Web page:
(LIN) — You say tomato, I say tomatoh. (Dan Quayle might even say tomatoe.) When it comes to guns, though, it's not as easy to "call the whole thing off."
This week, President Barack Obama listed 23 proposals to curb gun violence. In one of those, he stated he wants to ban the use of "military-style assault weapons," using that phrase four times in the White House event Wednesday.
In a measure that requires Congressional action, Obama wants to re-instate an assault weapons ban.
But what exactly is an assault weapon?
Obama described this kind of weapon as one that can "pump out as many bullets as possible, as quickly as possible, to do as much damage, using bullets often designed to inflict maximum damage."
But the details are a little more tricky than that.
While there's no readily available definition for "assault weapon," there is a particular breakdown of different kinds of guns.
First, there are fully automatic weapons, which will fire rounds continuously as long as a trigger is depressed. Then, there are semi-automatic weapons that only fire once each time the trigger is pulled, but they have the ability to reload automatically on their own.
Fully automatic weapons have been strictly regulated since 1934, but semi-automatic weapons come in many shapes and sizes, and the lines get blurred when trying to distinguish between the dangers of different types.
The blurred lines were evident when Congress chose what should be banned and what was OK in the Violent Crime Control and Law Enforcement Act of 1994. There they specifically named off different specific guns – UZI, Beretta AR70, Colt AR-15, Street Sweeper and others – as well as specific guidelines. (To view a list of those, visit section 110102 of the bill .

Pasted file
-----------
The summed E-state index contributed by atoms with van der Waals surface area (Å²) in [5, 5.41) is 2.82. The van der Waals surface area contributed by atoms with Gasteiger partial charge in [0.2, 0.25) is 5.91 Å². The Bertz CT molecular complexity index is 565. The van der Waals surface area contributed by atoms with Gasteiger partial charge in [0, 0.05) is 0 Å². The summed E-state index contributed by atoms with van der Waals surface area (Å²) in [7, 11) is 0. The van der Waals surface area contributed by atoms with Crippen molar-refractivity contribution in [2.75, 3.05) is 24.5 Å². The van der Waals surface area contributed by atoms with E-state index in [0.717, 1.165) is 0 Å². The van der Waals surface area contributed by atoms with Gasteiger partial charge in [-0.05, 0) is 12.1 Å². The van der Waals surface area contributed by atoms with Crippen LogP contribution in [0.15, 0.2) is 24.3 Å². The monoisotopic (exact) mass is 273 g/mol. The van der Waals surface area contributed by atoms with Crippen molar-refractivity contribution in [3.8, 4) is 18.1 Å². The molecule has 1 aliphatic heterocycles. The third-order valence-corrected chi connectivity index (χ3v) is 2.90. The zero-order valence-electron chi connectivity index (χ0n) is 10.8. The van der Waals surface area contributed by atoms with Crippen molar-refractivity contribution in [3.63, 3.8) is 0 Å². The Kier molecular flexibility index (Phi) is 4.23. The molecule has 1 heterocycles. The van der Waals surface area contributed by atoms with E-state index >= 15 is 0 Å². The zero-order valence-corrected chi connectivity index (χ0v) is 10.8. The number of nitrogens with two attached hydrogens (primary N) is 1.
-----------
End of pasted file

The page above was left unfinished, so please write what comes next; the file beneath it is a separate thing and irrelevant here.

Gun enthusiasts and activists have strong opinions about the abilities of Congress to outline what can and cannot be used, as some of the guidelines are based around aesthetics and design rather than a gun's ability to hold and fire a large capacity of ammunition.
For example, when gun makers realized that they could still design guns that had the same function, but could work around the cosmetic limits outlined in the gun ban, guns were simply redesigned for the same purpose.
What's ahead for Congress now is another battle of semantics.
Simply re-instating the 1994 gun ban will not likely serve the purpose Obama is after. Instead, crafting more specific limitations, while delicately balancing 2nd Amendment rights will be Congress' biggest challenge.
Creating gun more strict gun restrictions isn't always the most popular action a president can take, regardless of his intentions to make our country safer.
However, his toughest challenge may not necessarily be convincing Americans what's best for them. It could lie in a simple definition of a term he's trying to ban.
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